If you see a hitchhiker along the road in Canada this summer, chances are it might not be human. That’s because a robot is thumbing its way across our neighbor to the north as part of a collaborative research project by several Canadian universities.
HitchBOT, as the robot is dubbed, is a collaborative art-technology project from researchers at Ryerson University, McMaster University, and the University of Toronto. It is hitchhiking from Port Credit, Ontario, near Toronto, to Victoria, British Columbia, during July and August.
David Harris Smith, assistant professor in the Department of Communication Studies and Multimedia at McMaster University, and Dr. Frauke Zeller, assistant professor in the School of Professional Communication at Ryerson University, conceived the robot last year and started the project. Ebrahim Bagheri, assistant professor in electrical and computer engineering at Ryerson University, and Dr. Frank Rudzicz, assistant professor in computer science at the University of Toronto, joined the project later, along with a number of research assistants.
HitchBOT is a robot developed by several Canadian universities that is hitchhiking its way across Canada. The robot includes speech processing and recognition technologies, as well as artificial intelligence that allows it to talk to people that pick it up along its journey. The trip began near Toronto and will conclude in Victoria, British Columbia, this month.
The concept behind hitchBOT is the idea of whether humans trust a robot, according to a press release. Researchers also are looking to glean insight into human-robot interaction. From a technological standpoint, hitchBOT tries out sophisticated artificial intelligence and speech recognition and processing technologies that allow it to converse with people it meets and engage in a number of social-networking activities.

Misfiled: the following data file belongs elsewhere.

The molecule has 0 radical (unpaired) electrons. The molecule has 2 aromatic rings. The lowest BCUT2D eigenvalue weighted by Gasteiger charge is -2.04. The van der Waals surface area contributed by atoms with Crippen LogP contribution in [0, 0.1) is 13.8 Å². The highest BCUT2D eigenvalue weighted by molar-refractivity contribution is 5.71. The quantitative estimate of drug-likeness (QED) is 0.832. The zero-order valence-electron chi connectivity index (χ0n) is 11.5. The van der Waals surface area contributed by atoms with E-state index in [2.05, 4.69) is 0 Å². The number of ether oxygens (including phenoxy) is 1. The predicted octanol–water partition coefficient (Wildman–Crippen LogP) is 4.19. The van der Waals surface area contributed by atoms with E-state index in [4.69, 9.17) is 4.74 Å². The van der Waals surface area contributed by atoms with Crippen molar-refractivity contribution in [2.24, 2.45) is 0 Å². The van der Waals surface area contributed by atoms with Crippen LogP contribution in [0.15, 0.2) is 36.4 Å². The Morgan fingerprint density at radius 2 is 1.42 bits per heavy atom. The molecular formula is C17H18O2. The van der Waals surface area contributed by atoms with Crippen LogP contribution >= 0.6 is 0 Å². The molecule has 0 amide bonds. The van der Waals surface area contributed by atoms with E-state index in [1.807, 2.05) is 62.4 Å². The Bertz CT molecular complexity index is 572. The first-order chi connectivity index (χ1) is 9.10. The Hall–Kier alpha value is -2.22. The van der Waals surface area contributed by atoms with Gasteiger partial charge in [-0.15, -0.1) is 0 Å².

Specifically, hitchBOT has 3G and GPS capabilities and a face comprising LED lights that shows expressions. To save energy, the robot’s body is wrapped in solar panels that can be recharged on the road. HitchBOT can speak English as well as a few sentences in French; researchers programmed this bit of artificial intelligence powering in a conversational AI format called Cleverscript.
When a driver picks up hitchBOT, he or she literally picks the robot up and lifts it into the car, placing it in the passenger seat and strapping it in the seatbelt. The robot can’t move on its own. The robot is about the height of an average six-year-old and heavy enough to withstand wind from passing cars; however, it’s light enough to be lifted by the average adult.
HitchBOT has its own website with a map showing where it is along its journey. The website includes instructions for drivers who pick up the robot, telling them how to handle certain situations, such as if the robot runs out of power (“please make sure to plug me into the cigarette lighter of your car, or into any power plug in your house”) or if a person engages in physical contact with the robot (“You can pat me or hug me, but please be gentle -- I need to arrive in Victoria with all my parts”).
The robot -- which is equipped with a camera -- is posting photos on Instagram and tweeting from the road. It also has its own Facebook page.